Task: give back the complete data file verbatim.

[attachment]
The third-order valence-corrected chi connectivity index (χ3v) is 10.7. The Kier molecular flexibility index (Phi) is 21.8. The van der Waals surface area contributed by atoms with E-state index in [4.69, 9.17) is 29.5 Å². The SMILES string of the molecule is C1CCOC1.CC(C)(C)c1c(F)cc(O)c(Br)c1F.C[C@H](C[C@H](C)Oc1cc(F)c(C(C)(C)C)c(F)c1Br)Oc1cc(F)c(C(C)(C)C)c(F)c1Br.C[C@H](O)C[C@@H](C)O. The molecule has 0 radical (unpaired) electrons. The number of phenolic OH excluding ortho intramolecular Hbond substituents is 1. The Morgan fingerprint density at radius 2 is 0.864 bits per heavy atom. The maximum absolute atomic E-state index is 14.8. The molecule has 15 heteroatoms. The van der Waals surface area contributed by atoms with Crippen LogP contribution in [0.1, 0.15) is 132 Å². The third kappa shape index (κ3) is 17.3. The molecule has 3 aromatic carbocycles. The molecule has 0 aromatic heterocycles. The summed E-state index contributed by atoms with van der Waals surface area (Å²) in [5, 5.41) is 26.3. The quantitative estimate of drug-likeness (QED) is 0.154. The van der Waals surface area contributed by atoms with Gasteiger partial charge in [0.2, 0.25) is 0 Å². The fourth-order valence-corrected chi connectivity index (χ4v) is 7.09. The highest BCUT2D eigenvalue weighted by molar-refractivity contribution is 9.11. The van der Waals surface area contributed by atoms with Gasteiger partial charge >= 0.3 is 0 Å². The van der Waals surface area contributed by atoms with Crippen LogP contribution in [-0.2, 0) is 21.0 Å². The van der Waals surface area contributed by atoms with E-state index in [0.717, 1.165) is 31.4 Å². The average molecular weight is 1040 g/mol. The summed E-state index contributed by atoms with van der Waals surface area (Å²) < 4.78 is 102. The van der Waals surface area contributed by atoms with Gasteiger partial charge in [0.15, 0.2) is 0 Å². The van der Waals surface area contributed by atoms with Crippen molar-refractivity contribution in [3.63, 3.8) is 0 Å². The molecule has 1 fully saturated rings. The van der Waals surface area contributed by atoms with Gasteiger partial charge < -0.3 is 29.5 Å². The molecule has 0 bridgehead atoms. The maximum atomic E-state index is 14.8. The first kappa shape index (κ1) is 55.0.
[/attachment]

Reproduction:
The third-order valence-corrected chi connectivity index (χ3v) is 10.7. The Kier molecular flexibility index (Phi) is 21.8. The van der Waals surface area contributed by atoms with E-state index in [4.69, 9.17) is 29.5 Å². The SMILES string of the molecule is C1CCOC1.CC(C)(C)c1c(F)cc(O)c(Br)c1F.C[C@H](C[C@H](C)Oc1cc(F)c(C(C)(C)C)c(F)c1Br)Oc1cc(F)c(C(C)(C)C)c(F)c1Br.C[C@H](O)C[C@@H](C)O. The molecule has 0 radical (unpaired) electrons. The number of phenolic OH excluding ortho intramolecular Hbond substituents is 1. The Morgan fingerprint density at radius 2 is 0.864 bits per heavy atom. The maximum absolute atomic E-state index is 14.8. The molecule has 15 heteroatoms. The van der Waals surface area contributed by atoms with Crippen LogP contribution in [0.1, 0.15) is 132 Å². The third kappa shape index (κ3) is 17.3. The molecule has 3 aromatic carbocycles. The molecule has 0 aromatic heterocycles. The summed E-state index contributed by atoms with van der Waals surface area (Å²) in [5, 5.41) is 26.3. The quantitative estimate of drug-likeness (QED) is 0.154. The van der Waals surface area contributed by atoms with Gasteiger partial charge in [0.2, 0.25) is 0 Å². The fourth-order valence-corrected chi connectivity index (χ4v) is 7.09. The highest BCUT2D eigenvalue weighted by molar-refractivity contribution is 9.11. The van der Waals surface area contributed by atoms with Gasteiger partial charge >= 0.3 is 0 Å². The van der Waals surface area contributed by atoms with Crippen LogP contribution in [-0.2, 0) is 21.0 Å². The van der Waals surface area contributed by atoms with E-state index in [0.717, 1.165) is 31.4 Å². The average molecular weight is 1040 g/mol. The summed E-state index contributed by atoms with van der Waals surface area (Å²) < 4.78 is 102. The van der Waals surface area contributed by atoms with Gasteiger partial charge in [0.15, 0.2) is 0 Å². The van der Waals surface area contributed by atoms with Crippen molar-refractivity contribution in [3.63, 3.8) is 0 Å². The molecule has 1 fully saturated rings. The van der Waals surface area contributed by atoms with Gasteiger partial charge < -0.3 is 29.5 Å². The molecule has 0 bridgehead atoms. The maximum atomic E-state index is 14.8. The first kappa shape index (κ1) is 55.0.